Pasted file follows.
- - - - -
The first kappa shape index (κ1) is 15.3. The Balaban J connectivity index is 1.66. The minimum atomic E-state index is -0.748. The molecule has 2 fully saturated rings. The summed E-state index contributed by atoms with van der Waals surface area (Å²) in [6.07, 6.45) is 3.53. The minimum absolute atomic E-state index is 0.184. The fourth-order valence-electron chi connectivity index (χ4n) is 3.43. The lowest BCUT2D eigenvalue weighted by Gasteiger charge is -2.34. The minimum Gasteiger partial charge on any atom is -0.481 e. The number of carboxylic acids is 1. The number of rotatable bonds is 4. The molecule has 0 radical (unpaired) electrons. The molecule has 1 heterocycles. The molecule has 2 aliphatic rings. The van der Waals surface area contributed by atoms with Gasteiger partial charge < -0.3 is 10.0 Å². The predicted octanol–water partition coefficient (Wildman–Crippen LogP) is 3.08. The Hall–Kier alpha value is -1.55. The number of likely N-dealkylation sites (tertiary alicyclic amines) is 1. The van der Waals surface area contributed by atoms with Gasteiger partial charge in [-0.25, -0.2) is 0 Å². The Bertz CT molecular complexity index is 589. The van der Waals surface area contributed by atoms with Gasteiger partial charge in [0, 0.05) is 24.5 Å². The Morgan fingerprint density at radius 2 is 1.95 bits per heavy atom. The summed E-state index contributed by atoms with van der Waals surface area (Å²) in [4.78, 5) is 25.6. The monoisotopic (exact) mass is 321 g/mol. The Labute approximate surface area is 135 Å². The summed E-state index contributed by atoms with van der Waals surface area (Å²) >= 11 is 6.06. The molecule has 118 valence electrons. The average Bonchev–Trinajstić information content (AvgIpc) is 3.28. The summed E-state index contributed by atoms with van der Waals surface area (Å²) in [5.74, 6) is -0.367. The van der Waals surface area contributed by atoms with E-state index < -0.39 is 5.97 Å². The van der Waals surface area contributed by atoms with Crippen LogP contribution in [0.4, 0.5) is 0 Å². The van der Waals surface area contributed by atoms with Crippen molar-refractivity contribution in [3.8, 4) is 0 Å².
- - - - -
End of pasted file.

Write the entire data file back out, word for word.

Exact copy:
The first kappa shape index (κ1) is 15.3. The Balaban J connectivity index is 1.66. The minimum atomic E-state index is -0.748. The molecule has 2 fully saturated rings. The summed E-state index contributed by atoms with van der Waals surface area (Å²) in [6.07, 6.45) is 3.53. The minimum absolute atomic E-state index is 0.184. The fourth-order valence-electron chi connectivity index (χ4n) is 3.43. The lowest BCUT2D eigenvalue weighted by Gasteiger charge is -2.34. The minimum Gasteiger partial charge on any atom is -0.481 e. The number of carboxylic acids is 1. The number of rotatable bonds is 4. The molecule has 0 radical (unpaired) electrons. The molecule has 1 heterocycles. The molecule has 2 aliphatic rings. The van der Waals surface area contributed by atoms with Gasteiger partial charge < -0.3 is 10.0 Å². The predicted octanol–water partition coefficient (Wildman–Crippen LogP) is 3.08. The Hall–Kier alpha value is -1.55. The number of likely N-dealkylation sites (tertiary alicyclic amines) is 1. The van der Waals surface area contributed by atoms with Gasteiger partial charge in [-0.25, -0.2) is 0 Å². The Bertz CT molecular complexity index is 589. The van der Waals surface area contributed by atoms with Gasteiger partial charge in [0, 0.05) is 24.5 Å². The Morgan fingerprint density at radius 2 is 1.95 bits per heavy atom. The summed E-state index contributed by atoms with van der Waals surface area (Å²) in [4.78, 5) is 25.6. The monoisotopic (exact) mass is 321 g/mol. The Labute approximate surface area is 135 Å². The summed E-state index contributed by atoms with van der Waals surface area (Å²) >= 11 is 6.06. The molecule has 118 valence electrons. The average Bonchev–Trinajstić information content (AvgIpc) is 3.28. The summed E-state index contributed by atoms with van der Waals surface area (Å²) in [5.74, 6) is -0.367. The van der Waals surface area contributed by atoms with E-state index < -0.39 is 5.97 Å². The van der Waals surface area contributed by atoms with Crippen LogP contribution in [0.4, 0.5) is 0 Å². The van der Waals surface area contributed by atoms with Crippen molar-refractivity contribution in [3.8, 4) is 0 Å².